The Flat Line
An in-depth look at the 526hp GT350’s 5.2-liter engine hardware
By Steve Turner
Photos by SID297, Tob, and courtesy of Ford Motor Company
Unless you went off the grid this week, you now know that the 5.2-liter engine in the forthcoming 2015 Shelby GT350 will serve up 526 horsepower and 429 lb-ft of torque from the end of its Flat-Plane Crankshaft. Of course, you know that. The Internet already told you. In fact, we were providing live-coverage from Ford’s invitation-only media event on the GT350’s powertrain. And, yeah, we previewed a lot of this stuff right after the North American International Auto Show last January.
While SVTP and every other automotive outlet have already shared the obvious details, we actually had boots on the ground in Allen Park, Michigan. Our team was able to spend some time speaking with the engineers that created this internal-combustion masterpiece (see the full presentation video at the end of this story), and after surviving the initial rush of information, we were able to sift through our notes and uncover a few more of those technical details that we know loyal SVTP Front Page readers with appreciate about this engine.
“Our mission was to create the ultimate engine for a track going Mustang. That meant light weight, high specific power, a broad torque curve, and amazing throttle response,” Jamal Hameedi, Ford Performance Chief Engineer, said. “Hopefully we came up with something that will live up to the legend of the original 289, which was an amazing engine.”
Certainly the 289 was an impressive performer for its day, but it was born of a time when engineers had to borrow parts from other programs, modify parts off the shelf or wait for prototypes to be created. The FPC 5.2-liter, codenamed Voodoo, was truly born from the modern magic of computer-aided design.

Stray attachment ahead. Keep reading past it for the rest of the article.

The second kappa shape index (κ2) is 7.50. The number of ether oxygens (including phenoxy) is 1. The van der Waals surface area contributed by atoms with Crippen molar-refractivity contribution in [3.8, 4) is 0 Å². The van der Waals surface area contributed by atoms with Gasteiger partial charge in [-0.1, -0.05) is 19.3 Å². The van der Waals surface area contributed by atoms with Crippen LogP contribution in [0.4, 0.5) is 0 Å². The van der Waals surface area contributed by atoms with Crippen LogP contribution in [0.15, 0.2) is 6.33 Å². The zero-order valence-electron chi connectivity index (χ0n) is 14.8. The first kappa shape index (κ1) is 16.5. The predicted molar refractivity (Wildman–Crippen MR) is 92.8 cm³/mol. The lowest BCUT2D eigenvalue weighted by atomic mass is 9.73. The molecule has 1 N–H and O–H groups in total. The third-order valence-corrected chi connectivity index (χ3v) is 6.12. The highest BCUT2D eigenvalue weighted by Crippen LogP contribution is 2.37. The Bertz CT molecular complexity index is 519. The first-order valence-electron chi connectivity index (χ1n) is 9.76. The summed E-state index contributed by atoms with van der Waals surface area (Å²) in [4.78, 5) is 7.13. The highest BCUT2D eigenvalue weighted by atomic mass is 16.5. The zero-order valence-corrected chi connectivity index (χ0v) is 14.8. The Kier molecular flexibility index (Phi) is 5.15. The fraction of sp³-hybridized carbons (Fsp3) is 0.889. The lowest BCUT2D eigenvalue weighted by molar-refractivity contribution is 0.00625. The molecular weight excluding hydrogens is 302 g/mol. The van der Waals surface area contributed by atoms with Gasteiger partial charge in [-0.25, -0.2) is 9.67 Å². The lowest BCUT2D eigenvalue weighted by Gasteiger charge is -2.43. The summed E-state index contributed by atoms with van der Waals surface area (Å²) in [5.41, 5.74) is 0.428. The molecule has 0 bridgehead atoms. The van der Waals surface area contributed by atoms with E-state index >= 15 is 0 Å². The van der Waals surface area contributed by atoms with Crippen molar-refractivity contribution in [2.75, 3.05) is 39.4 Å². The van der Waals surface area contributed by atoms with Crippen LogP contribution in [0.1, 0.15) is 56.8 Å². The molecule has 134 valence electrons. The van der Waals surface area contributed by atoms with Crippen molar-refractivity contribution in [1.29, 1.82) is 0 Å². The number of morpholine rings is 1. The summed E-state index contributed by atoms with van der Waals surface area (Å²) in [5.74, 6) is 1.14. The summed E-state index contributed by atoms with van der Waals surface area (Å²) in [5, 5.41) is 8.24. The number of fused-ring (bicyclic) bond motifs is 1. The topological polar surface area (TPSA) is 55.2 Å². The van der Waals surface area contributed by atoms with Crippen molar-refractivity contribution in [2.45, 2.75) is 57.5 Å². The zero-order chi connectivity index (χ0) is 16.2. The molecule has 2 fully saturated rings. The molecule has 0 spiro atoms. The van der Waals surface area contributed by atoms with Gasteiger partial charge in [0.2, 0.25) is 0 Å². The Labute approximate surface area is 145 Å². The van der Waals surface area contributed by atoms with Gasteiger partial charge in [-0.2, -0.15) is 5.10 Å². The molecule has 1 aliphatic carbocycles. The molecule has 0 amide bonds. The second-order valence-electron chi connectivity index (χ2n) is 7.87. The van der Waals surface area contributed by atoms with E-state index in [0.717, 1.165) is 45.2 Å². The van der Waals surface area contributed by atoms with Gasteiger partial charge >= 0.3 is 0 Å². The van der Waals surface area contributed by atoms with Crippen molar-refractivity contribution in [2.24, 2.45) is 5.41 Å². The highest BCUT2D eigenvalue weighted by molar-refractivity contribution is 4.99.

“Using CAE for complete design of this engine allowed us to deliver this engine in time. The first prototype engine that we produced made of 500 horsepower within one week of getting it on the dyno,” Ford V8 Intake Combustion and Exhaust Technical Specialist Adam Christian explained.
Yes, instead of taking parts off the shelf and trying them, the entire engine was designed inside a computer. The iterative testing took place in the virtual world, and the results of that testing were turned into the parts that created that first engine. And, while the timeline was short for an engine of this magnitude, the project actually got underway about three years ago after the release of the vaunted RoadRunner engine that powered the Boss 302.
“Around the time that the Boss came out and we were all really enjoying our success at about 88 horsepower per liter, that was the time that Ford Performance came to us and said, “Well, that was nice, but we’d really like to have 100 horsepower per liter and we’d really like to have 500 horsepower, and we’d like to spin over 8,000 rpm,’” Adam said. “That’s actually a tough pill for an engineer to swallow, because it basically says, ‘Nice try, but I’d like for you to do even better.’”
The result of Jamal setting the 500 naturally aspirated horsepower target is an engine that is clearly the cousin of the Coyote and RoadRunner 5.0-liter engines. However, the Voodoo 5.2 is said to be something else all together. And, it is definitely better.
“This is a new engine; An all-new engine. Top to bottom throughout the internals, everything that contributes to that power and speed is new.” Engine Program Supervisor Eric Ladner said. “…At first glance people may think it looks like a 5.0-liter. Of course, it is sitting in a similar package, but it’s far from it.”
Beyond another .2 liters of displacement, what sets this engine apart from its predecessors is the implementation of Ford’s patented Plasma Transfer Wire Arc coating in the cylinder bores. Previously implemented on the 5.8-liter Trinity engine in the 2013-2014 Shelby GT500, this process allows for a bigger bore in compact package. The coating is much thinner and lighter than a traditional sleeve, so you can pack in the displacement without packing on the pounds.
The larger 94mm bore created by the PTWA coating not only helps the 5.2-liter engine gain that extra displacement, but it enabled Ford engineers to spread out the valves in the all-new cylinder heads. Spacing them out allowed for valves that are 1mm larger in diameter than the 38.3mm intake and 32.9 exhaust valves found in the 2015 5.0-liter engine. Because the larger bore doesn’t shroud the larger valves, they can really breathe.